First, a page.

Me, Me, Me: People who overuse the first-person singular are more depressed

© Dreamstime
"Me, Myself, and I" words linked to depression.
Researchers in Germany have found that people who frequently use first-person singular words like "I," "me," and "myself," are more likely to be depressed and have more interpersonal problems than people who often say "we" and "us."

In the study, 103 women and 15 men completed 60- to 90-minute psychotherapeutic interviews about their relationships, their past, and their self-perception. (99 of the subjects were patients at a psychotherapy clinic who had problems ranging from eating disorders to anxiety.) They also filled out questionnaires about depression and their interpersonal behavior.

Then, researchers led by Johannes Zimmerman of Germany's University of Kassel counted the number of first-person singular (I, me) and first-person plural (we, us) pronouns used in each interview. Subjects who said more first-personal singular words scored higher on measures of depression. They also were more likely to show problematic interpersonal behaviors such as attention seeking, inappropriate self-disclosure, and an inability to spend time alone.

Those resistant to 'love hormone' may also be easier to hypnotize

Susceptibility to hypnotism is linked to a gene variant known to affect social bonding.
People with genes that make it tough for them to engage socially with others seem to be better than average at hypnotizing themselves. A study published today in Psychoneuroendocrinology1 concludes that such individuals are particularly good at becoming absorbed in their own internal world, and might also be more susceptible to other distortions of reality.

Psychologist Richard Bryant of the University of New South Wales in Sydney and his colleagues tested the hypnotizability of volunteers with different forms of the receptor for oxytocin, a hormone that increases trust and social bonding. (Oxytocin's association with emotional attachment also earned it the nickname of 'love hormone'.) Those with gene variants linked to social detachment and autism were found to be most susceptible to hypnosis.

Hypnosis has intrigued scientists since the nineteenth-century physician James Braid used it to alleviate pain in a variety of medical conditions, but it has never been fully understood. Hypnotized people can undergo a range of unusual experiences, including amnesia, anaesthesia and the loss of the ability to move their limbs. But some individuals are more affected by hypnosis than others - and no one knows why.

Preying on the weak: Children who use self-deprecating humour among their peers are more likely to be bullied

© Unknown
Children bullied at school are more likely to make jokes at their own expense
A study from the University of Keele has examined links between bullying and different styles of playground humour.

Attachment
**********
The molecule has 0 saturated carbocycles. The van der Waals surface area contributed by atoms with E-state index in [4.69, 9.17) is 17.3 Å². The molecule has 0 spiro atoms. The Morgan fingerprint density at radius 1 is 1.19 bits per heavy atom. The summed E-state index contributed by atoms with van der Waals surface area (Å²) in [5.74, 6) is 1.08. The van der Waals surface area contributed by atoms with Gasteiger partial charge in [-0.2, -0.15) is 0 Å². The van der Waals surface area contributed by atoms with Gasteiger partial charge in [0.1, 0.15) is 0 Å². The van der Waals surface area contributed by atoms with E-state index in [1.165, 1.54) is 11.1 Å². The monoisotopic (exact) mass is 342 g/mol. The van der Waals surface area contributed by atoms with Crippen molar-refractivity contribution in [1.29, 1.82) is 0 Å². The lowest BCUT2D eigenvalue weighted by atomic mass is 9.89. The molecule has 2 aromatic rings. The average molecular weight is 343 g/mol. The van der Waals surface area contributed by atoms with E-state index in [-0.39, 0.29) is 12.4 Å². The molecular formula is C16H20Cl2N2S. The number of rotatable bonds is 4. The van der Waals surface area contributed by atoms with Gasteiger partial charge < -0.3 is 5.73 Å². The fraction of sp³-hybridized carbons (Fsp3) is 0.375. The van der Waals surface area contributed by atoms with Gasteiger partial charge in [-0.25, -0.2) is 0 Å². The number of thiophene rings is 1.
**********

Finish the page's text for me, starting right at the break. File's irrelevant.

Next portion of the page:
It found that some positive types of humour were used by children to raise their status and show social skills.

But researchers found children who were victims of bullying were more likely to make "self-defeating" jokes at their own expense or about their appearance.

The boundaries between bullying and teasing and "just joking" have always been blurred, but this study of more than 1,200 children aged 11 to 13, has examined how different forms of humour are associated with bullying and aggression.

'Class clown'

Psychologist Dr Claire Fox says that humour can be deployed positively as a weapon to prevent bullying.

Wrong reality: How our brains warp the world

© Youtube
Photographs of celebrities side-by-side appear to morph when one member of a pair has a face that is structured very differently from the other.
Tom Cruise, Keira Knightly, Angelina Jolie: When viewed one at a time on a computer screen, photographs of gorgeous celebrities highlight pleasing features on generally symmetrical faces.

 But if you look at the same images side-by-side while focusing on a cross between them, something bizarre happens. The faces begin to morph, becoming bulbous and grotesque, especially when one member of a pair has a face that is structured very differently from the other.

The optical illusion, as described in a 2011 research paper and illustrated in a disturbing YouTube video, is just one example of how our senses often distort reality -- a concept illustrated in a recent Dove ad that showed how other people tend to see us as more beautiful than we see ourselves. In the video, an FBI forensic artist drew women as they described their own faces and as others described them.

Through studies of illusions like these, along with research on vision, brain science and memory, researchers are beginning to understand the limits of our ability to interpret the endless reams of input that we absorb all day long. We often see things that aren't there and don't see things that are.